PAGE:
Liberal Democrat Members feel that it is fundamentally wrong to mix up compensation and penalties. There are specific compensation scales, and there should be scales of penalties. To confuse the two is not helpful in terms of the possibility of being judged guilty until proved innocent. If there were evidence of large-scale abuse, there may have been some justification for the Bill, but only a small number of people are involved and even within that small group many could be defined as passive delinquents rather than bioterrorists. We need to get the proportionality of some of these measures right. I hope that we shall have sufficient time to debate the ways in which the Government want, properly, to introduce regulation in the light of the foot and mouth crisis.
Finally, we welcome the intentions behind the scrapie regulations, which form part of the aims of the new Department. However, I noticed that although scrapie was to be eradicated, BSE was only to be reduced. That is strange, given that we have lived with scrapie for a couple of hundred years and BSE was so devastating.
That is an interesting point. Scrapie is viewed in different ways in different countries with large sheep flocks. In New Zealand it has been eradicated, but other countries are prepared to live with it. There is a balance to be struck between the value of taking such a disease out of the flock and the potential loss of valuable gene pools and breeds of sheep which are important to the indigenous agriculture of each state.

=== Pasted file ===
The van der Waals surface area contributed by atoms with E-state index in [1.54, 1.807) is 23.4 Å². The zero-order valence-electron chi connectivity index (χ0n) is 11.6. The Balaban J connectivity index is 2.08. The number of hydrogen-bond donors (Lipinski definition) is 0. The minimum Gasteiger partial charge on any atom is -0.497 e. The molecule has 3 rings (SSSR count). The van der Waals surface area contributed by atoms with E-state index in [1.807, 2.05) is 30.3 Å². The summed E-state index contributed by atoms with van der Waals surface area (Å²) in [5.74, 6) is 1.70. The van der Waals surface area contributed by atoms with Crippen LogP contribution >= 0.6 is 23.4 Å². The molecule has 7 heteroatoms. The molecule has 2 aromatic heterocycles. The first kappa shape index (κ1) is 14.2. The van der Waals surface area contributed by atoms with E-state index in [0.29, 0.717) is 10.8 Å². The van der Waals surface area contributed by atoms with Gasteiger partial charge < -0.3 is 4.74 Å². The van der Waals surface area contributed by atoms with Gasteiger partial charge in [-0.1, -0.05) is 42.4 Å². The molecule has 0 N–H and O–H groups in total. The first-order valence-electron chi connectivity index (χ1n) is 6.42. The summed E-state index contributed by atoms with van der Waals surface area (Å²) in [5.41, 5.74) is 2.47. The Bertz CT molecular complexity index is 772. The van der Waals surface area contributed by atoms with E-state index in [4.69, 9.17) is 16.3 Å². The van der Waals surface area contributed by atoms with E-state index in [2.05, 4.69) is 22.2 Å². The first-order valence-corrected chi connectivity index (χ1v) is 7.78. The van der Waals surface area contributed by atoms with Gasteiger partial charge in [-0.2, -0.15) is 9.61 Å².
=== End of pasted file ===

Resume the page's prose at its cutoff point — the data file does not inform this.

I want to be clear in my mind. We are part of the common agricultural policy and, to all intents and purposes, matters concerning agriculture are part of a single market. When the hon. Gentleman refers to the intention to eradicate scrapie, is he thinking only of the United Kingdom or does he consider the European Union as a single market for such purposes? Would he want parallel action to be taken by other EU member states?
Sometimes, it is important for a country to take the lead. I hope that we may take the lead in traceability and identification in advance of obtaining agreement throughout the EU. If we always wait for everyone to agree on everything, we will never move forward. If it is scientifically proven that the balance is in favour of getting rid of scrapie, perhaps we should recommend that for the whole of Europe. If the hon. Lady is saying that we should wait for a Europe-wide agreement on scrapie, I do not agree with her.
What the hon. Gentleman is saying is that we shall make our own producers more uncompetitive. The problem with the CAP is that in this country we have a culture of implementing regulations and we add to those an almost gold-plated bottom. We place our producers at a competitive disadvantage. Does the hon. Gentleman agree that anything that is done must be done throughout the single market?
Order. Before the hon. Gentleman responds, may I remind the Committee that we are debating the programme motion? A wide-ranging debate now on the principles of the Bill would cover issues that we shall come to later.